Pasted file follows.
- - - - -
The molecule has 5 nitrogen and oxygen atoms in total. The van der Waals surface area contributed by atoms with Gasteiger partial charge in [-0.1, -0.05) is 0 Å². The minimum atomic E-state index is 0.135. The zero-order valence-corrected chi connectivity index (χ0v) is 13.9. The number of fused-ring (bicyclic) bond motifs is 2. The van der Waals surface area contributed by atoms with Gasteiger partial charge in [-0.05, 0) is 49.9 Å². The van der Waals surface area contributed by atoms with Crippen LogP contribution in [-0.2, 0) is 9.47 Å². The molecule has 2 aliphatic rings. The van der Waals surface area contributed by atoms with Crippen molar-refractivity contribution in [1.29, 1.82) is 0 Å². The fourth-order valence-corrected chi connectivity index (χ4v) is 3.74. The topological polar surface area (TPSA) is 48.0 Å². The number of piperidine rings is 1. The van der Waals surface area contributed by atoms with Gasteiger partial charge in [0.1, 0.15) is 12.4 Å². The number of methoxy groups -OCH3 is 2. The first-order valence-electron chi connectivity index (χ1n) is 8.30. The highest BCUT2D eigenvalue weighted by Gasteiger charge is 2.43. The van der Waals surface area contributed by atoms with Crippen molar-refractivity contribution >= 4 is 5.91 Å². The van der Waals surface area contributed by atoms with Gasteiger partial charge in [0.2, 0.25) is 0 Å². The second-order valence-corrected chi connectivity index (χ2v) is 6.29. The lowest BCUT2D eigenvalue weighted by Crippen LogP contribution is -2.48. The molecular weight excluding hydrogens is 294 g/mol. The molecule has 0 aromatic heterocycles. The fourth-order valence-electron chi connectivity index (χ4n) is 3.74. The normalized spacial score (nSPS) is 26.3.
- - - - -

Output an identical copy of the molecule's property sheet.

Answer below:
The molecule has 5 nitrogen and oxygen atoms in total. The van der Waals surface area contributed by atoms with Gasteiger partial charge in [-0.1, -0.05) is 0 Å². The minimum atomic E-state index is 0.135. The zero-order valence-corrected chi connectivity index (χ0v) is 13.9. The number of fused-ring (bicyclic) bond motifs is 2. The van der Waals surface area contributed by atoms with Gasteiger partial charge in [-0.05, 0) is 49.9 Å². The van der Waals surface area contributed by atoms with Crippen LogP contribution in [-0.2, 0) is 9.47 Å². The molecule has 2 aliphatic rings. The van der Waals surface area contributed by atoms with Crippen molar-refractivity contribution in [1.29, 1.82) is 0 Å². The fourth-order valence-corrected chi connectivity index (χ4v) is 3.74. The topological polar surface area (TPSA) is 48.0 Å². The number of piperidine rings is 1. The van der Waals surface area contributed by atoms with Gasteiger partial charge in [0.1, 0.15) is 12.4 Å². The number of methoxy groups -OCH3 is 2. The first-order valence-electron chi connectivity index (χ1n) is 8.30. The highest BCUT2D eigenvalue weighted by Gasteiger charge is 2.43. The van der Waals surface area contributed by atoms with Crippen molar-refractivity contribution >= 4 is 5.91 Å². The van der Waals surface area contributed by atoms with Gasteiger partial charge in [0.2, 0.25) is 0 Å². The second-order valence-corrected chi connectivity index (χ2v) is 6.29. The lowest BCUT2D eigenvalue weighted by Crippen LogP contribution is -2.48. The molecular weight excluding hydrogens is 294 g/mol. The molecule has 0 aromatic heterocycles. The fourth-order valence-electron chi connectivity index (χ4n) is 3.74. The normalized spacial score (nSPS) is 26.3.